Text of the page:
The term ΔE* (and ΔE) is well understood in the art and is reported, along with various techniques for determining it, in ASTM 2244-93 as well as being reported in Hunter et. al., The Measurement of Appearance, 2nd Ed. Cptr. 9, page 162 et seq. [John Wiley & Sons, 1987]. As used in the art, ΔE* (and ΔE) is a way of adequately expressing the change (or lack thereof) in reflectance and/or transmittance (and thus color appearance, as well) in an article after or due to HT. ΔE may be calculated by the “ab” technique, or by the Hunter technique (designated by employing a subscript “H”). ΔE corresponds to the Hunter Lab L, a, b scale (or Lh, ah, bh). Similarly, ΔE* corresponds to the CIE LAB Scale L*, a*, b*. Both are deemed useful, and equivalent for the purposes of this invention. For example, as reported in Hunter et. al. referenced above, the rectangular coordinate/scale technique (CIE LAB 1976) known as the L*, a*, b* scale may be used, wherein:

L* is (CIE 1976) lightness units

a* is (CIE 1976) red-green units

b* is (CIE 1976) yellow-blue units

and the distance ΔE* between L*o a*o b*o and L*1 a*1 b*1 is:

ΔE*=[(ΔL*)2+(Δa*)2+(Δb*)2]½  (1)

where:

 ΔL*=L* 1 −L* o  (2)

Δa*=a* 1 −a* o  (3)

Δb*=b* 1 −b* o  (4)

where the subscript “o” represents the coating (or coated article) before heat treatment and the subscript “1” represents the coating (coated article) after heat treatment; and the numbers employed (e.g., a*, b*, L*) are those calculated by the aforesaid (CIE LAB 1976) L*, a*, b* coordinate technique. In a similar manner, ΔE may be calculated using equation (1) by replacing a*, b*, L* with Hunter Lab values ah, bh, Lh. Also within the scope of this invention and the quantification of ΔE* are the equivalent numbers if converted to those calculated by any other technique employing the same concept of ΔE* as defined above.

In certain example non-limiting embodiments of this invention, coatings or layer systems 19 herein provided on clear monolithic glass substrates have reflective color as follows before heat treatment, as viewed from the glass side of the coated article (RG %):

Glass Side Reflective Color (RG) Before Heat Treatment
General Preferred
a* +2.0 to −8.0   0.0 to −2.5
b* −2.0 to +8.0   0.0 to +3.0
L* 10.0 to 75.0 20.0 to 70.3

Regarding transmissive color, in certain non-limiting embodiments of this invention, coatings or layer systems herein provided on clear monolithic glass substrates have transmissive color as follows before heat treatment:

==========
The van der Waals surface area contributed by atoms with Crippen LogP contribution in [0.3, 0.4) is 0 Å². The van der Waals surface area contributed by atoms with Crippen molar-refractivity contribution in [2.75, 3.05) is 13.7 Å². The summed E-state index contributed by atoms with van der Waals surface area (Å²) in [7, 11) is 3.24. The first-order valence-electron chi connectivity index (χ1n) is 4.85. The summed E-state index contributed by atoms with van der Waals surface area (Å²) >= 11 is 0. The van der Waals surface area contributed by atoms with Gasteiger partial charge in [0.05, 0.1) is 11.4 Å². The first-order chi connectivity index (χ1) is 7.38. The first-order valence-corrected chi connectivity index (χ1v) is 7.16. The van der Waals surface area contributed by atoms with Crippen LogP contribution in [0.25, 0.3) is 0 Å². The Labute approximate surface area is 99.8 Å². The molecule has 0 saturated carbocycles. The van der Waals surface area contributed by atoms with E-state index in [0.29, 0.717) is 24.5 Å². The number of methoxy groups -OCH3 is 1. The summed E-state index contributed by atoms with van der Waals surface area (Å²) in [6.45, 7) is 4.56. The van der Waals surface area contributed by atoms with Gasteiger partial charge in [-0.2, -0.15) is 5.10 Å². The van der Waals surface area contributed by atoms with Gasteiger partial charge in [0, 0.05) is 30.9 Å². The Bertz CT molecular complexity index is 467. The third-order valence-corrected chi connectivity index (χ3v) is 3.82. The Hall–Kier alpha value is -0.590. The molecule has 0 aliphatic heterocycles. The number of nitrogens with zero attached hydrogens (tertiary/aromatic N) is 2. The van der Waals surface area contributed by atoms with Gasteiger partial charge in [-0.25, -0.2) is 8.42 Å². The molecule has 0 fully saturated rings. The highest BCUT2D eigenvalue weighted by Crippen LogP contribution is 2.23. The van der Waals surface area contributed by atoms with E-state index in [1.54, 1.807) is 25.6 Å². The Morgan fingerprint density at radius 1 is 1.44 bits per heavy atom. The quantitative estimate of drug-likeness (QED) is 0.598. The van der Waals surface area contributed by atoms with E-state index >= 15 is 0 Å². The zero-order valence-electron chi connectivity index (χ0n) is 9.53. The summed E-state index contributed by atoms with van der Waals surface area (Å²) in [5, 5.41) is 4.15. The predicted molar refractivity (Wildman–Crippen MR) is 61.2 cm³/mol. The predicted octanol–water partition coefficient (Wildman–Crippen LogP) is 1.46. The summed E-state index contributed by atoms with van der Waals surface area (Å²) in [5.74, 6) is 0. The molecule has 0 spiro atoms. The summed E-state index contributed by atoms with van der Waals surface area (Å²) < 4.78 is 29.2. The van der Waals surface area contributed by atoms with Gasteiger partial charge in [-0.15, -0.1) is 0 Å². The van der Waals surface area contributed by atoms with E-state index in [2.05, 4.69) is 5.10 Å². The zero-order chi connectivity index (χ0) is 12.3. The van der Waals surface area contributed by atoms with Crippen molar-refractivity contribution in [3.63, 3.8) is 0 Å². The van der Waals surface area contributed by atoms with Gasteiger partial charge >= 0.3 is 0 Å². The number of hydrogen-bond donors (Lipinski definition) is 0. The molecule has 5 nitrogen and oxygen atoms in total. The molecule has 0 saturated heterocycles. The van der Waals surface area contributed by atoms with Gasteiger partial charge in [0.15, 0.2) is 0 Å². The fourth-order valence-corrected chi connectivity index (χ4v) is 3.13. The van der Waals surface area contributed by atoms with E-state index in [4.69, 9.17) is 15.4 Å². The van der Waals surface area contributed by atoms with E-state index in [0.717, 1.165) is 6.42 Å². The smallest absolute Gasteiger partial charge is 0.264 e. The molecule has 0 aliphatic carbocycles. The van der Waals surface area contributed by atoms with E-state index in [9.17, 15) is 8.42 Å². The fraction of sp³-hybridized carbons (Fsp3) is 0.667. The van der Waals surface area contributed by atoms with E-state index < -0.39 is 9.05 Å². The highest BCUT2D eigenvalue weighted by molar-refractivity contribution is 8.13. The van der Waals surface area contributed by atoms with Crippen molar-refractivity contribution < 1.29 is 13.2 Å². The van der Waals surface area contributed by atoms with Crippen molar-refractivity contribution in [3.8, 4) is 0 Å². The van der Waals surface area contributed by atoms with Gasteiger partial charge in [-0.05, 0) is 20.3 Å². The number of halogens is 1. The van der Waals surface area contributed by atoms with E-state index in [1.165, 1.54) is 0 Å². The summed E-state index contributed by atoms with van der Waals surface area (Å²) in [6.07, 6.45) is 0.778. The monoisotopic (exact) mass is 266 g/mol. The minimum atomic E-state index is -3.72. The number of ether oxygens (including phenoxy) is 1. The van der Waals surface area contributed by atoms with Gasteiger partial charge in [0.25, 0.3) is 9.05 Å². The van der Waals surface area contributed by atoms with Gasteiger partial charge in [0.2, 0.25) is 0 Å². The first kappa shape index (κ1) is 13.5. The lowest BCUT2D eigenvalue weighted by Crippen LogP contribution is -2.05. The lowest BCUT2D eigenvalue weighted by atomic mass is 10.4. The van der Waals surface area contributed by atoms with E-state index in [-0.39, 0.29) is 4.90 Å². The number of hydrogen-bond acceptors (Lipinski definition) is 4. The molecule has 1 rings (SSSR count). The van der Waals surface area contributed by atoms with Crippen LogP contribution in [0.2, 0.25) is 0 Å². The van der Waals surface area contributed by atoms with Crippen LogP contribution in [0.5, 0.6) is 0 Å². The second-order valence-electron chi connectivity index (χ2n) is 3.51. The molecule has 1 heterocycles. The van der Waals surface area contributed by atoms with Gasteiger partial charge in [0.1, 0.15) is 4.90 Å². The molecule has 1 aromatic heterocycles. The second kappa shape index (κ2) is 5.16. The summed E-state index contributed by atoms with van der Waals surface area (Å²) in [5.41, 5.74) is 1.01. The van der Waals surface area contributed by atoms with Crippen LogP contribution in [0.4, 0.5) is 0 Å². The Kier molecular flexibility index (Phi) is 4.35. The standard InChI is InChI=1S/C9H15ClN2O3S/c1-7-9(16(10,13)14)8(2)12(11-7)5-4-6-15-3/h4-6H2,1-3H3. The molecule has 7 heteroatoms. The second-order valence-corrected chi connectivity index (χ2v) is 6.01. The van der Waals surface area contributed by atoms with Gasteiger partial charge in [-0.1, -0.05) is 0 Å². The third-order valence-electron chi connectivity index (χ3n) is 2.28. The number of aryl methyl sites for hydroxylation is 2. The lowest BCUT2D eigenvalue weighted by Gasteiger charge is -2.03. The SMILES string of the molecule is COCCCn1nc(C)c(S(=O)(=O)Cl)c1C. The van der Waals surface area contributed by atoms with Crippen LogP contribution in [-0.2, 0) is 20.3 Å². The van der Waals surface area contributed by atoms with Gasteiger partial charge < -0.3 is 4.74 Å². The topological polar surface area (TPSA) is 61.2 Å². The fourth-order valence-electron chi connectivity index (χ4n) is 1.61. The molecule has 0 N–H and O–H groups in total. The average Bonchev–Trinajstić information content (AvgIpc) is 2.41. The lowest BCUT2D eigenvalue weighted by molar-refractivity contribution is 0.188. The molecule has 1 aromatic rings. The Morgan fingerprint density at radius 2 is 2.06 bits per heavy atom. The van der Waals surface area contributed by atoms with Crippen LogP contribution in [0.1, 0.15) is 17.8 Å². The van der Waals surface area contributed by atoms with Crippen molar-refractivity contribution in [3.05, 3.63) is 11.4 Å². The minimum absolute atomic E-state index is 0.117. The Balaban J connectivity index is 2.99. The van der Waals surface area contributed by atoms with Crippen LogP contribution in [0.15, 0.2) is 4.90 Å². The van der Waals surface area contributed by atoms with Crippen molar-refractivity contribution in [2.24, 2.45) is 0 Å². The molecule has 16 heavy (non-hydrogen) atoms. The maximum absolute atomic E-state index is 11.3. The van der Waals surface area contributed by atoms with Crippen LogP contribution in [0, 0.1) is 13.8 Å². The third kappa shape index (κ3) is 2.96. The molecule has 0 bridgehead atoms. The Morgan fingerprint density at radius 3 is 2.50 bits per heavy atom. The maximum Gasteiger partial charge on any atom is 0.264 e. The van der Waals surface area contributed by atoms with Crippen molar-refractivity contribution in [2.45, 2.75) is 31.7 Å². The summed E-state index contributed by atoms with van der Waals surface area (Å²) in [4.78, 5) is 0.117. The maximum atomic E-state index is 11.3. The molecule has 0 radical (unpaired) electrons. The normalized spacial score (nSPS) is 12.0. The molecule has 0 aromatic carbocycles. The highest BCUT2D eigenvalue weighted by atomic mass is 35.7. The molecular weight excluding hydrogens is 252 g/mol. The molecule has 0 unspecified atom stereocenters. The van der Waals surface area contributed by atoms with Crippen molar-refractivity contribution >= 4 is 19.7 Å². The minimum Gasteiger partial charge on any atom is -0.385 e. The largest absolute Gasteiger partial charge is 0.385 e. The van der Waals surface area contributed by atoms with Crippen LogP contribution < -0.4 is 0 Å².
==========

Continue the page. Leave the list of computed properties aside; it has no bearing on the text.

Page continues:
Transmissive Color Before Heat Treatment
General Preferred
a*   0.0 to −5.0   0.0 to −2.0
b*  −2.0 to −15.0 −3.0 to −9.0
L* 10.0 to 70.0 20.0 to 50.0

After heat treatment (HT), in certain embodiments of this invention layer systems provided on clear monolithic glass substrates have color characteristics ΔE*, and Δa*, and Δb* as follows, when viewed from the glass (G) side (as opposed to the layer side) of the coated article:

Reflective Glass Side Color (ΔE*G, Δa*G & Δb*G After Heat Treatment
General Preferred Most Preferred
ΔE*G is <= 5.0 <= 4.0 <= 3.0
Δa*G is <= 1.0 <= 0.6 <= 0.3
Δb*G is <= 1.1 <= 0.7 <= 0.4

As for transmissive color characteristics, after HT in certain embodiments of this invention layer systems provided on clear monolithic glass substrates have transmissive color characteristics ΔE*, Δa* and Δb* as follows:

Transmissive Color Characteristics (ΔE*T & Δa*T) After HT
General Preferred Most Preferred
ΔE*T is <= 5.0 <= 4.0 <= 3.0
Δa*T is <= 1.3 <= 1.1 <= 0.8
Δb*T is <= 6.0 <= 4.0 <= 3.0

Accordingly, as shown above, coated articles according to certain embodiments of this invention have a ΔE*G value (glass side) of no greater than 5.0, more preferably no greater than 4.0, and even more preferably no greater than 3.0; and have a Δa*G value (glass side) of no greater than about 1.0, more preferably no greater than 0.6 and most preferably no greater than 0.3. Also, in certain example embodiments and as shown above, coated articles according to certain embodiments of this invention have a ΔE*T value (transmissive) of no greater than 5.0, more preferably no greater than 4.0, and even more preferably no greater than 3.0; and have a Δa*T value (transmissive) of no greater than about 1.3, more preferably no greater than 1.1, and most preferably no greater than 0.8. When one or more of these are achieved, matchability may result.

EXAMPLE 1

FIG. 5 is a partial cross sectional view of a coated article made according to an embodiment of this invention (i.e., Example 1). From clear glass substrate 11 outwardly, the coating 19 included Si3N4 dielectric layer 13, solar control NiCr layer 15, NiCrOx anti-migration layer 16, and upper Si3N4 dielectric layer 17. The anti-migration layer 16 was significantly oxidized.

FIG. 6 is an XPS plot illustrating the chemical elemental make-up of the Example 1 coating prior to HT, wherein the left-hand portion of FIG. 6 shows the upper Si3N4 dielectric layer 13 and the far right-hand portion of FIG. 6 illustrates the glass substrate. Near the center of the FIG. 6 plot, the NiCr layer 15 is illustrated by the highest bump in the plot. Those skilled in the art will be able to determine the layer thicknesses from FIG. 6. Apex 16 a illustrates the oxidation of anti-migration layer 16 (note that no such apex is present in FIG. 2 for the Comparative Example where no anti-migration layer is present).

As can be seen in FIG. 6, before heat treatment the four different layers are fairly distinct. For example, prior to HT it can be seen that the Ni slopes 3 on either side of the NiCr layer are very steep, as are the Si and N slopes 5 and 7, respectively, on the lower side of the upper (i.e., overcoat) Si3N4 layer. Therefore, prior to HT, the vast majority of the Ni is located in the NiCr layer 15 and the anti-migration layer 16, and the vast majority of the Si and N from the upper Si3N4 layer is/are located in that layer.